America’s voters have opted for a very different future. Their attitude to wine seems to be changing too.
As much of the world focused its attention on the US in 2016, the Wine Intelligence team have also been focusing on the world’s number one wine market – one that, if you’ll excuse the pun, trumps all others in terms of volume and value.
The US has been showing a steady annual volume growth rate of 1% for the past 5 years. With a consumption rate of just over 12 liters per adult per year and 60% of US adults currently abstaining from wine, it has long been thought of as a market with significant growth potential.
However, as shown in our US Landscapes 2016 report, we can see a newer trend displayed in the US market which may disrupt this ongoing growth pattern. Two measures suggest that the US market for wine may have peaked – or at least paused. There has been a reduction in the average consumption per head of wine in the last few years, coupled with a reduction in the number of very frequent wine drinkers – that is, those drinking wine on a near daily basis.
When exploring how wine consumers are approaching the category, we can identify a growing sense of adventure on the part of most of these consumers. They are now exploring niche varietals, along with wine from a more diverse range of wine regions, more frequently. They have a heightened interest in newer-to-market, smaller wine brands and find themselves more influenced by label design than before.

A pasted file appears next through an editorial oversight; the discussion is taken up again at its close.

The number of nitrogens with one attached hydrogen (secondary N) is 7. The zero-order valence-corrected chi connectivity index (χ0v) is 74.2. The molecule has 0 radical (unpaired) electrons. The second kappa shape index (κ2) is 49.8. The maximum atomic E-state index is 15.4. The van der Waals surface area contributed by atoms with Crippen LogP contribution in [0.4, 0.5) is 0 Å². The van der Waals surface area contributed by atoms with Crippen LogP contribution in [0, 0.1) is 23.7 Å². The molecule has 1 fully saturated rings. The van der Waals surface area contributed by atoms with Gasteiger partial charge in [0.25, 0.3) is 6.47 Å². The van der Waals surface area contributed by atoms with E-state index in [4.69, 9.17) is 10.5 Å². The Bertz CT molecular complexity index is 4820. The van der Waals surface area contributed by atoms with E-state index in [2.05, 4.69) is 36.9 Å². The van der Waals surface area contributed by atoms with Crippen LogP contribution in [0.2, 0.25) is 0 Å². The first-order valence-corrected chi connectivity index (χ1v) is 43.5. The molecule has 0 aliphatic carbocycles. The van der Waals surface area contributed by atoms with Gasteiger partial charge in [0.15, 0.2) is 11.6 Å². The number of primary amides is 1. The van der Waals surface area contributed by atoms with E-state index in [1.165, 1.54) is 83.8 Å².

However the frequency with which consumers are drinking wine is falling, as it is in many developed world markets, as the opportunities (and motivations) to drink wine shrink with increasing health concerns and worries about drinking and driving, among other things.
The idea of wine as a more occasional, notable drink is partly what is driving significant growth in the sparkling wine category, led by Prosecco (as in many other markets). Another measure of market maturity is the increasing acceptance of screw-caps by American consumers.
US wine consumers are evolving alongside the market, where the proportion of older wine drinkers aged over 55 is growing. If one thing is for certain, it is that a steady rise does not spell uniform stability – the giant that is the US is stirring not only in the arena of politics but also in the world of wine, and this has big consequences for the trade.
Author: David Thompson